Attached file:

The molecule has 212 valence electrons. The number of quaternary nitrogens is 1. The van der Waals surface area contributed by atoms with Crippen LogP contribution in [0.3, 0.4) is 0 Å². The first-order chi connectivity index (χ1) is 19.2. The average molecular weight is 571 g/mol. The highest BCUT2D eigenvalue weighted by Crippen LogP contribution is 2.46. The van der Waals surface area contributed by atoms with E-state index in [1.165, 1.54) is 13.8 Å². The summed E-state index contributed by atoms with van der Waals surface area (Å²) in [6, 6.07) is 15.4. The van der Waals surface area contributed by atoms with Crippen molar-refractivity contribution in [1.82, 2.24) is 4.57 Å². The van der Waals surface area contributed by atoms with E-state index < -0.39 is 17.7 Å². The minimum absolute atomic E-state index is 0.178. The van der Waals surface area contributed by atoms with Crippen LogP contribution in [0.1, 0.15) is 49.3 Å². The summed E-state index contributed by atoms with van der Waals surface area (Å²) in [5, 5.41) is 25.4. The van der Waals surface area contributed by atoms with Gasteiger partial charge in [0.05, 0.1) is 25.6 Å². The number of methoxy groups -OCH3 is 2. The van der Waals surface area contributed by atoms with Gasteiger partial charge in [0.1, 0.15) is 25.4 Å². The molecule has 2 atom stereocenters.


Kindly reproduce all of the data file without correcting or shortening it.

The molecule has 212 valence electrons. The number of quaternary nitrogens is 1. The van der Waals surface area contributed by atoms with Crippen LogP contribution in [0.3, 0.4) is 0 Å². The first-order chi connectivity index (χ1) is 19.2. The average molecular weight is 571 g/mol. The highest BCUT2D eigenvalue weighted by Crippen LogP contribution is 2.46. The van der Waals surface area contributed by atoms with E-state index in [1.165, 1.54) is 13.8 Å². The summed E-state index contributed by atoms with van der Waals surface area (Å²) in [6, 6.07) is 15.4. The van der Waals surface area contributed by atoms with Crippen molar-refractivity contribution in [1.82, 2.24) is 4.57 Å². The van der Waals surface area contributed by atoms with E-state index < -0.39 is 17.7 Å². The minimum absolute atomic E-state index is 0.178. The van der Waals surface area contributed by atoms with Crippen LogP contribution in [0.1, 0.15) is 49.3 Å². The summed E-state index contributed by atoms with van der Waals surface area (Å²) in [5, 5.41) is 25.4. The van der Waals surface area contributed by atoms with Gasteiger partial charge in [0.05, 0.1) is 25.6 Å². The number of methoxy groups -OCH3 is 2. The van der Waals surface area contributed by atoms with Gasteiger partial charge in [0.1, 0.15) is 25.4 Å². The molecule has 2 atom stereocenters.